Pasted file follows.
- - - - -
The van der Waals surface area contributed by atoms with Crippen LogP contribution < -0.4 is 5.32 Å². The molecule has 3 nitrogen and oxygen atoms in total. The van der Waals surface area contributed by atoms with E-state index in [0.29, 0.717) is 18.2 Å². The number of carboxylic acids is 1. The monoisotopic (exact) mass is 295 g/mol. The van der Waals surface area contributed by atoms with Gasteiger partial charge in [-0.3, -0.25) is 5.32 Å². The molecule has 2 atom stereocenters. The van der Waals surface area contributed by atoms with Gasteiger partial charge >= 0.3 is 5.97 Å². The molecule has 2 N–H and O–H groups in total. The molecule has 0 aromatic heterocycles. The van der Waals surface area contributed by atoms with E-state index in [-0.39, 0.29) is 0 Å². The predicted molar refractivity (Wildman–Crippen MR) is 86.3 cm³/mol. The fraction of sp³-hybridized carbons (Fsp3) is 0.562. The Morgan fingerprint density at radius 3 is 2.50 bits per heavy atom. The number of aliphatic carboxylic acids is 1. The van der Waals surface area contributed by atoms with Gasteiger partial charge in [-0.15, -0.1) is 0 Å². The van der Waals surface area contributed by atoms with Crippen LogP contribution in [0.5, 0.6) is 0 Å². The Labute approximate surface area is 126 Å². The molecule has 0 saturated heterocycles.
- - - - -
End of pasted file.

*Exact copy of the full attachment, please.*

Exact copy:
The van der Waals surface area contributed by atoms with Crippen LogP contribution < -0.4 is 5.32 Å². The molecule has 3 nitrogen and oxygen atoms in total. The van der Waals surface area contributed by atoms with E-state index in [0.29, 0.717) is 18.2 Å². The number of carboxylic acids is 1. The monoisotopic (exact) mass is 295 g/mol. The van der Waals surface area contributed by atoms with Gasteiger partial charge in [-0.3, -0.25) is 5.32 Å². The molecule has 2 atom stereocenters. The van der Waals surface area contributed by atoms with Gasteiger partial charge >= 0.3 is 5.97 Å². The molecule has 2 N–H and O–H groups in total. The molecule has 0 aromatic heterocycles. The van der Waals surface area contributed by atoms with E-state index in [-0.39, 0.29) is 0 Å². The predicted molar refractivity (Wildman–Crippen MR) is 86.3 cm³/mol. The fraction of sp³-hybridized carbons (Fsp3) is 0.562. The Morgan fingerprint density at radius 3 is 2.50 bits per heavy atom. The number of aliphatic carboxylic acids is 1. The van der Waals surface area contributed by atoms with Gasteiger partial charge in [-0.15, -0.1) is 0 Å². The van der Waals surface area contributed by atoms with Crippen LogP contribution in [0.5, 0.6) is 0 Å². The Labute approximate surface area is 126 Å². The molecule has 0 saturated heterocycles.